Needless to say, studying any subject in Hawai'i brings one face to face with ongoing processes of identity construction. For haole (non-native) scholars like myself, navigating the murky waters of racialization is exigent, since sensitivity to the host culture evinces the extent of one’s respect for difference. Moreover, evaluating the performative functioning of race destabilizes the essentialist conflation of non-nativity with whiteness. Following ethnic studies professor Judy Rohrer’s thesis that constructions of foreign racial identity originate in diverging places for different groups (such as colonialism for Hawaiians or plantation management for non-Hawaiian locals), one can view racial construction as co-constituted and hotly contested, with multiple “racialization-from-below” counternarratives of suborned ethnic populations challenging the binary oppositional racial imaginaries advanced by the inheritors of colonial means of control (35).


Within the Ivory Tower, competing racial discourses and colonial histories force scholars to constantly reassess and disclose the discourses informing the space from which they enunciate normative claims. Redounding to students are the positive effects of amplified dissensus. Nearly all humanities programs at the University of Hawai'i at M'noa, the state’s flagship college campus, actively highlight subaltern viewpoints and marginalized modes of expression. Field expertise and disciplinary boundaries are regularly problematized, leading to abundant publishing opportunities for students at all levels. For myself, the most memorable blurring of traditional demarcations of academic status occurred in 2008, when undergraduates from the Department of Political Science and Department of English banded together to host a conference designed for (and limited to) speakers at or below master’s degree candidacy. In many places, such a symposium would be trivialized as an academic eccentricity, where upstart scholars might garner attention, but offer no significant contribution to humanities literature. Given Hawai'i’s legacy of alterity, though, conference organizers asked participants to present their ideas as if they were standing before an audience of Holberg Prize winners. Quite expectedly, a number of papers, mine included, interrogated the changing political character of nations in an era of globalization and their literary relationship to one another. Quite unexpectedly, many of the conference papers were published in peer-reviewed journals on world literature and cultural studies, after their uncredentialed authors were asked to submit. I must say, it is intellectually comforting, not to mention stimulating, to study in a place so hermeneutically open that colleagues of all experience are willing to disregard an individual’s ethnic background and level of scholarly achievement, so long as he or she has something vital to say and makes space for the Other to respond, if necessary.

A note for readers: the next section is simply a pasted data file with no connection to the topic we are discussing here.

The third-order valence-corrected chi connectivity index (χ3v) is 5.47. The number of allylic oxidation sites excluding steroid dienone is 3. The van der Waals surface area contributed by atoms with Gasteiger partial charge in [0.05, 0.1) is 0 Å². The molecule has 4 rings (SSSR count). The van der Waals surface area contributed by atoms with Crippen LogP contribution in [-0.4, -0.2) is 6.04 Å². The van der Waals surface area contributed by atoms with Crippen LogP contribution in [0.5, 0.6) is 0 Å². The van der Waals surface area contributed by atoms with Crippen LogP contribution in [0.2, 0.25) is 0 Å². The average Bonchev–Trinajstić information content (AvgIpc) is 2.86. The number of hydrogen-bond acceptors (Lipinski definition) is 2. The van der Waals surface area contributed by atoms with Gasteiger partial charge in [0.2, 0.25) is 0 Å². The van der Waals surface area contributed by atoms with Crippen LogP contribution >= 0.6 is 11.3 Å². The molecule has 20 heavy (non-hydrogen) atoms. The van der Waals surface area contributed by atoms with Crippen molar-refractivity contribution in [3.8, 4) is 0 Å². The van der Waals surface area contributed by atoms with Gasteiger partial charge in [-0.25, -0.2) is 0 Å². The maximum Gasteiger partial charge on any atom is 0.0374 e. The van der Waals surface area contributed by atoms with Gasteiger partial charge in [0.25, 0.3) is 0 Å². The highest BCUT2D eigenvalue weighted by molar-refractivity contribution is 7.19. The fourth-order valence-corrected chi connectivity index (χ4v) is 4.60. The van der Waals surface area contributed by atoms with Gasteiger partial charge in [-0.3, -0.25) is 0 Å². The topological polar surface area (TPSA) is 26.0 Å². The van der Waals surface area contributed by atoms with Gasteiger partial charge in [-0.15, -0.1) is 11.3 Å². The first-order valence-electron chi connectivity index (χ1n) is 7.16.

Works Cited


Nogelmeier, Puakea. Mai Pa'a I Ka Leo: Historical Voices in Hawaiian Primary Materials, Looking Forward and Listening Back. Honolulu: Bishop Museum P, 2010. Print.

Ripper, Jason. American Stories: Living American History from 1865.  Armonk: M.E. Sharpe, 2008. Print.

Rohrer, Judy. Haoles in Hawai'i. Honolulu: U of Hawai'i P, 2010. Print.

Silva, Noenoe. Aloha Betrayed: Native Hawaiian Resistance to American Colonialism. Durham: Duke UP, 2004. Print.

Trask, Haunani-Kay. From a Native Daughter: Colonialism and Sovereignty in Hawai'i. Honolulu: U of Hawai'i P, 1999. Print.

---. Night Is a Sharkskin Drum. Honolulu: U of Hawai'i P, 2002. Print.




Kris Coffield is an interdisciplinary scholar at the University of Hawai'i. Using a framework of speculative realist ontology, his research investigates post-colonial narrativity and political aesthetics. Co-editor of Interstitial Journal, Kris has recently been published in World History ConnectedIn Media Res, and Ishaan Literary Review and is completing his first book on object-oriented ontology and international security, entitled Foreign Objects, as well as a collection of academic interviews, called Theoretically Speaking.



1. The 1887 Constitution of the Kingdom of Hawai'i, commonly called the “Bayonet Constitution,” was a document drafted by American lawyers living in the kingdom, intended to deprive the Hawaiian monarchy of its political authority and bolster the influence non-native islanders favoring annexation of Hawai'i by the United States. In 1874, King Lunalilo restored universal suffrage to the kingdom’s male citizens, regardless of financial status or literacy. The 1887 constitution made a number of voting requirement revisions meant to ensure that Hawai'i was governed by wealthy landowners, however, including allowing resident foreigners to vote and instituting a financial threshold of $600 in annual income or taxable property value of $3,000 to vote for or serve in the House of Nobles, whose members had formerly been appointed by the monarch. According to historian Jason Ripper, the new voting requirements “stripped about 75 percent of the remaining native Hawaiians of their voting rights, among other indignities” (Ripper, 2008).